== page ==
Store employees, for example, can access reports based on their job position, as well as corporate postings such as benefit forms, job opportunities, phone listings and newsletters. "We're allowing employees to serve themselves regarding HR matters instead of going to a store manager or HR coordinator," said Styve. "They have instant access to forms rather than wait for truck deliveries of paper forms." The system does not provide access to payroll or hours, though those options have been discussed, he said.
Hy-Vee's portal combines HR information with business functions, and also provides information to some vendors; for example, Catalina Marketing, the electronic coupon marketing company, has access to store requests for specific coupons. Stores can use the system to compare their expenses and inventory with those of other Hy-Vee stores, noted Styve. Managers have access to performance review forms, wage information and product catalogs. The system keeps an 18-month archive of reports.
Styve said that 20% of full-time employees have used the portal in the past month, 30% in the past six months. Some use it every day for their jobs; others use it to obtain a particular form. Since its inception, the portal has had over 300,000 documents opened, he said.
Faster Payroll at Redner's
Technology improvements have also made their way into the payroll area. One company leveraging such technology is Redner's Markets, Redding, Pa., which operates 35 warehouse supermarkets and 11 convenience stores and employs 3,700.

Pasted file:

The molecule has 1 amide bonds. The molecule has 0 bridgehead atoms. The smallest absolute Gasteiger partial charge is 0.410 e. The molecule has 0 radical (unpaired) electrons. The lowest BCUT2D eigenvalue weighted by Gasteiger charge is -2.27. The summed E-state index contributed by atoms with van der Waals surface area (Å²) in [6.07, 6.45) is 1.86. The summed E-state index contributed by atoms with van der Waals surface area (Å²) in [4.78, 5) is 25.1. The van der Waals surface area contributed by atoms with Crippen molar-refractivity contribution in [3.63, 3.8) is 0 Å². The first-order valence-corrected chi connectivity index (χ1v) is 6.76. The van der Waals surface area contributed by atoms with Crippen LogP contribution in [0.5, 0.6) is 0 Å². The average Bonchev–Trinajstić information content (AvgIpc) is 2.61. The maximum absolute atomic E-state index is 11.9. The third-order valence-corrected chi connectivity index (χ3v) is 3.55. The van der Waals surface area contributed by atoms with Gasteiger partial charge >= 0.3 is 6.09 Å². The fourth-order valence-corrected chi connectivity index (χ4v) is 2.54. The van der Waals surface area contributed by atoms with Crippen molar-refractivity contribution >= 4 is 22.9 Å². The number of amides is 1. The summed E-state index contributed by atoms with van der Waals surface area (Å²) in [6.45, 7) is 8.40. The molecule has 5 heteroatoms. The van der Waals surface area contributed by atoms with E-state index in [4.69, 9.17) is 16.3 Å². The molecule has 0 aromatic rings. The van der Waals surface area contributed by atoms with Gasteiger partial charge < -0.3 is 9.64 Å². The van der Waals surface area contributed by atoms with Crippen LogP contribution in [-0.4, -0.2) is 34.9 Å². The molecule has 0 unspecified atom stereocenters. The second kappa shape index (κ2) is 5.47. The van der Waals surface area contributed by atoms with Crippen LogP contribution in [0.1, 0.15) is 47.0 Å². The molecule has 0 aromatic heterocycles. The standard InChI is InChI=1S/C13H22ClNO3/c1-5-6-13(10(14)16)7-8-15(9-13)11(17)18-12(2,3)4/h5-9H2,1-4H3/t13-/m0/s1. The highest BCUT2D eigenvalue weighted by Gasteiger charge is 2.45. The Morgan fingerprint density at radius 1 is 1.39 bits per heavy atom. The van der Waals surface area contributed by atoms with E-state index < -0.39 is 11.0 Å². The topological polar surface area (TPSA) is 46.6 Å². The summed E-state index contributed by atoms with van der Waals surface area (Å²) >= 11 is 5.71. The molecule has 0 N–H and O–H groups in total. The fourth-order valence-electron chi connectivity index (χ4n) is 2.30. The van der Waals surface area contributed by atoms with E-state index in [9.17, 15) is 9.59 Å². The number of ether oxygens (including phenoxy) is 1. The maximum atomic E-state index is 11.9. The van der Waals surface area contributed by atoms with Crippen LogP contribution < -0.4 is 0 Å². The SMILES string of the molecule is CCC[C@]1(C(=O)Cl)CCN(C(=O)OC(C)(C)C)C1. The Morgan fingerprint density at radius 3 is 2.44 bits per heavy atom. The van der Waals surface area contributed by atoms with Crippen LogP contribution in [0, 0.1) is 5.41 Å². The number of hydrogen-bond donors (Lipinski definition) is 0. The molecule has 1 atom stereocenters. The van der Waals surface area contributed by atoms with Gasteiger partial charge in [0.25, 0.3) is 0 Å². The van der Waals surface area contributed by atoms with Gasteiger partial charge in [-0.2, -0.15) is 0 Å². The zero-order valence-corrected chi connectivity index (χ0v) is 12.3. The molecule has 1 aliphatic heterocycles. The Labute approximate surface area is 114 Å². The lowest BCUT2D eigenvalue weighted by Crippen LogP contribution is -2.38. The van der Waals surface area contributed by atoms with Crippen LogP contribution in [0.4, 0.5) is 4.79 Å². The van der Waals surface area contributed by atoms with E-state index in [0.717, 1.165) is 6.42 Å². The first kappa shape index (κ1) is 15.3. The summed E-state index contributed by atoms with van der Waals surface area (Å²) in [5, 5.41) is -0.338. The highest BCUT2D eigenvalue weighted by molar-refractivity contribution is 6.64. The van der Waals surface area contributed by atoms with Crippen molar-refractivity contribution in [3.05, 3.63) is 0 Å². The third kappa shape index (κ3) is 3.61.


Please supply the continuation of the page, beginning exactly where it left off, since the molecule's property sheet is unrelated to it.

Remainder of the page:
Redner's decided to upgrade its payroll system prior to 2000 to address the so-called Y2K bug. Redner's DOS-based legacy payroll system had made it "a nightmare to separate categories" like part-time, full-time and various salary levels, said Rose Conville, Redner's payroll manager.
So in early 1999 Redner's transitioned to a Windows-based payroll and employee management solution, UltiPro, from Ultimate Software, Weston, Fla. With Web-based UltiPro, which Conville said is easy to learn, the chain saved about 11 weeks over a year in time spent managing the payroll process, she said. Under the old system, she along with four employees took from Monday to Wednesday to do payroll; snags were often encountered, requiring calls to stores. Now Conville said she can handle it alone and get it done in less than a day.
Among its benefits, said Conville, the UltiPro system readily tracks employee data like wages and vacation time; can easily replace a lost check, something the legacy system did with difficulty; is better at producing W-2 forms; uses a faster process for new hires; and disseminates reports on labor usage to store managers. Its Web platform gives Redner's easy access to system support and upgrades, she said. Ultimate now offers UltiPro on a hosted basis.
The Science of Bagging